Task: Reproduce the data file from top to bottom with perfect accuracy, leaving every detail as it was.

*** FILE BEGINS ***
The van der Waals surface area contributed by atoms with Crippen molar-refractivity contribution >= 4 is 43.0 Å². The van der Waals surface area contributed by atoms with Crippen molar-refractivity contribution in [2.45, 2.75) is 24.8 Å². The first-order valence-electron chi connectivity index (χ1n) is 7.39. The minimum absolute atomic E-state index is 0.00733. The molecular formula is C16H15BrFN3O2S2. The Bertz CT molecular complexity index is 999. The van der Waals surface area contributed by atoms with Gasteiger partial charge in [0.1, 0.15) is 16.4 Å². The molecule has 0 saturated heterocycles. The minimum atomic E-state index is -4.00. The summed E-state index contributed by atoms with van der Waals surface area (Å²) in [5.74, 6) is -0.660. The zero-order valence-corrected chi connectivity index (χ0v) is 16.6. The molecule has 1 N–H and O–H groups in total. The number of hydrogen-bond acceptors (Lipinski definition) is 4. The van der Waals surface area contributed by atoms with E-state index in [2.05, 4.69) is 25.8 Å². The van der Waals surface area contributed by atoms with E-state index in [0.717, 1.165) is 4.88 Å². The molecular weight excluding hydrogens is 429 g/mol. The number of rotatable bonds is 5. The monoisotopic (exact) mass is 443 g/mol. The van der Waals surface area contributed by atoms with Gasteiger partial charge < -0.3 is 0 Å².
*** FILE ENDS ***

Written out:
The van der Waals surface area contributed by atoms with Crippen molar-refractivity contribution >= 4 is 43.0 Å². The van der Waals surface area contributed by atoms with Crippen molar-refractivity contribution in [2.45, 2.75) is 24.8 Å². The first-order valence-electron chi connectivity index (χ1n) is 7.39. The minimum absolute atomic E-state index is 0.00733. The molecular formula is C16H15BrFN3O2S2. The Bertz CT molecular complexity index is 999. The van der Waals surface area contributed by atoms with Gasteiger partial charge in [0.1, 0.15) is 16.4 Å². The molecule has 0 saturated heterocycles. The minimum atomic E-state index is -4.00. The summed E-state index contributed by atoms with van der Waals surface area (Å²) in [5.74, 6) is -0.660. The zero-order valence-corrected chi connectivity index (χ0v) is 16.6. The molecule has 1 N–H and O–H groups in total. The number of hydrogen-bond acceptors (Lipinski definition) is 4. The van der Waals surface area contributed by atoms with E-state index in [2.05, 4.69) is 25.8 Å². The van der Waals surface area contributed by atoms with E-state index in [0.717, 1.165) is 4.88 Å². The molecular weight excluding hydrogens is 429 g/mol. The number of rotatable bonds is 5. The monoisotopic (exact) mass is 443 g/mol. The van der Waals surface area contributed by atoms with Gasteiger partial charge < -0.3 is 0 Å².